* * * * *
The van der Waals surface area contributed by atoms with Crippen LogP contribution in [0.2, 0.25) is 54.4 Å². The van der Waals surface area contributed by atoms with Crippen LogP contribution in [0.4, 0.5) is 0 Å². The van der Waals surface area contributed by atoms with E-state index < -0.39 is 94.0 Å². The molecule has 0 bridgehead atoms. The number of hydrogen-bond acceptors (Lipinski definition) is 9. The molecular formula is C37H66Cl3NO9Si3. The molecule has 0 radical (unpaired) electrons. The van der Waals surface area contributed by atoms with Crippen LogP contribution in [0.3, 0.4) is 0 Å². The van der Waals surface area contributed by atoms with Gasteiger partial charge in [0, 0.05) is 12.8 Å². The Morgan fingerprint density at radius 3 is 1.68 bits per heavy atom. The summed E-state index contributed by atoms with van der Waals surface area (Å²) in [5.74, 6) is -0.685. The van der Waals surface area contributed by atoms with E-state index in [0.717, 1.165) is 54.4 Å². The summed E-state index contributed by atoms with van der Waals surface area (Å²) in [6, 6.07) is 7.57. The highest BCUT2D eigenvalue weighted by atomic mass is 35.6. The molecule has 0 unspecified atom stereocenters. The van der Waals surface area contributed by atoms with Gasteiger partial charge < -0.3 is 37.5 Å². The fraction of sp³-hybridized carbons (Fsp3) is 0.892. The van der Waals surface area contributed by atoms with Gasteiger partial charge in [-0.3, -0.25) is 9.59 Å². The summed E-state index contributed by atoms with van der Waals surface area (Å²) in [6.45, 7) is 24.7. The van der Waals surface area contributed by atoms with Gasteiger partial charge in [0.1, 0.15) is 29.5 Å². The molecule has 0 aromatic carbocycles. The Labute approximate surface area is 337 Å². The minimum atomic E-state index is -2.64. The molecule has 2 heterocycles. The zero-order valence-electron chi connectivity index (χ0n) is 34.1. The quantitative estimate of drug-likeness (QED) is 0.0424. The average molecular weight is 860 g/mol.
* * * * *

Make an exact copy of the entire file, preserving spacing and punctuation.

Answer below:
The van der Waals surface area contributed by atoms with Crippen LogP contribution in [0.2, 0.25) is 54.4 Å². The van der Waals surface area contributed by atoms with Crippen LogP contribution in [0.4, 0.5) is 0 Å². The van der Waals surface area contributed by atoms with E-state index < -0.39 is 94.0 Å². The molecule has 0 bridgehead atoms. The number of hydrogen-bond acceptors (Lipinski definition) is 9. The molecular formula is C37H66Cl3NO9Si3. The molecule has 0 radical (unpaired) electrons. The van der Waals surface area contributed by atoms with Crippen LogP contribution in [0.3, 0.4) is 0 Å². The van der Waals surface area contributed by atoms with Gasteiger partial charge in [0, 0.05) is 12.8 Å². The Morgan fingerprint density at radius 3 is 1.68 bits per heavy atom. The summed E-state index contributed by atoms with van der Waals surface area (Å²) in [5.74, 6) is -0.685. The van der Waals surface area contributed by atoms with E-state index in [0.717, 1.165) is 54.4 Å². The summed E-state index contributed by atoms with van der Waals surface area (Å²) in [6, 6.07) is 7.57. The highest BCUT2D eigenvalue weighted by atomic mass is 35.6. The molecule has 0 unspecified atom stereocenters. The van der Waals surface area contributed by atoms with Gasteiger partial charge < -0.3 is 37.5 Å². The fraction of sp³-hybridized carbons (Fsp3) is 0.892. The van der Waals surface area contributed by atoms with Gasteiger partial charge in [-0.3, -0.25) is 9.59 Å². The summed E-state index contributed by atoms with van der Waals surface area (Å²) in [6.45, 7) is 24.7. The van der Waals surface area contributed by atoms with Gasteiger partial charge in [0.1, 0.15) is 29.5 Å². The molecule has 0 aromatic carbocycles. The Labute approximate surface area is 337 Å². The minimum atomic E-state index is -2.64. The molecule has 2 heterocycles. The zero-order valence-electron chi connectivity index (χ0n) is 34.1. The quantitative estimate of drug-likeness (QED) is 0.0424. The average molecular weight is 860 g/mol.